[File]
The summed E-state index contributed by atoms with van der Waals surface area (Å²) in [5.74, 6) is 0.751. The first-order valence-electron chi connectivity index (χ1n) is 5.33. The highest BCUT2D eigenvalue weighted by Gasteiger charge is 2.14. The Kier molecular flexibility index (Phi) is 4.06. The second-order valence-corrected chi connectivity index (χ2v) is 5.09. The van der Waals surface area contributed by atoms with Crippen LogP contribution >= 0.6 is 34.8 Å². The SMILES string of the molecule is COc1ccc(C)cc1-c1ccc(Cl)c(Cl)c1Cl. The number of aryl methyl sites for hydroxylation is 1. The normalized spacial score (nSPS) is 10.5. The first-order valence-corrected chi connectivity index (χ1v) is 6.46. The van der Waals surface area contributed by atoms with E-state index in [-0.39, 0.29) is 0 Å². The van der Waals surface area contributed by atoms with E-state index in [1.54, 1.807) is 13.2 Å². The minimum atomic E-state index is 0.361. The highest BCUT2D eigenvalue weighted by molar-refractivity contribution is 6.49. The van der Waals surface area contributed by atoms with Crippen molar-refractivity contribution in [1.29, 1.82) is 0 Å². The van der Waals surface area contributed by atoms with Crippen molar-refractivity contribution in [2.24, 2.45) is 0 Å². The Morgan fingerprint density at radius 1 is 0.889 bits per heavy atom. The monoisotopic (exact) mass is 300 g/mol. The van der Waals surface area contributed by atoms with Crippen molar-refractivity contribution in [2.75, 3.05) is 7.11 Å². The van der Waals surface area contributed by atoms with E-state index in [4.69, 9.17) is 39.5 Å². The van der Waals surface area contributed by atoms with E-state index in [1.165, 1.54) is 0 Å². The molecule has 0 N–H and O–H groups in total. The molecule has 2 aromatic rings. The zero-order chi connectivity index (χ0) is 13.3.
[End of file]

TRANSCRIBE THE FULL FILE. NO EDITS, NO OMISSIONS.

The summed E-state index contributed by atoms with van der Waals surface area (Å²) in [5.74, 6) is 0.751. The first-order valence-electron chi connectivity index (χ1n) is 5.33. The highest BCUT2D eigenvalue weighted by Gasteiger charge is 2.14. The Kier molecular flexibility index (Phi) is 4.06. The second-order valence-corrected chi connectivity index (χ2v) is 5.09. The van der Waals surface area contributed by atoms with Crippen LogP contribution >= 0.6 is 34.8 Å². The SMILES string of the molecule is COc1ccc(C)cc1-c1ccc(Cl)c(Cl)c1Cl. The number of aryl methyl sites for hydroxylation is 1. The normalized spacial score (nSPS) is 10.5. The first-order valence-corrected chi connectivity index (χ1v) is 6.46. The van der Waals surface area contributed by atoms with E-state index in [-0.39, 0.29) is 0 Å². The van der Waals surface area contributed by atoms with E-state index in [1.54, 1.807) is 13.2 Å². The minimum atomic E-state index is 0.361. The highest BCUT2D eigenvalue weighted by molar-refractivity contribution is 6.49. The van der Waals surface area contributed by atoms with Crippen molar-refractivity contribution in [1.29, 1.82) is 0 Å². The van der Waals surface area contributed by atoms with Crippen molar-refractivity contribution in [2.24, 2.45) is 0 Å². The Morgan fingerprint density at radius 1 is 0.889 bits per heavy atom. The monoisotopic (exact) mass is 300 g/mol. The van der Waals surface area contributed by atoms with Crippen molar-refractivity contribution in [2.75, 3.05) is 7.11 Å². The van der Waals surface area contributed by atoms with E-state index in [4.69, 9.17) is 39.5 Å². The van der Waals surface area contributed by atoms with E-state index in [1.165, 1.54) is 0 Å². The molecule has 0 N–H and O–H groups in total. The molecule has 2 aromatic rings. The zero-order chi connectivity index (χ0) is 13.3.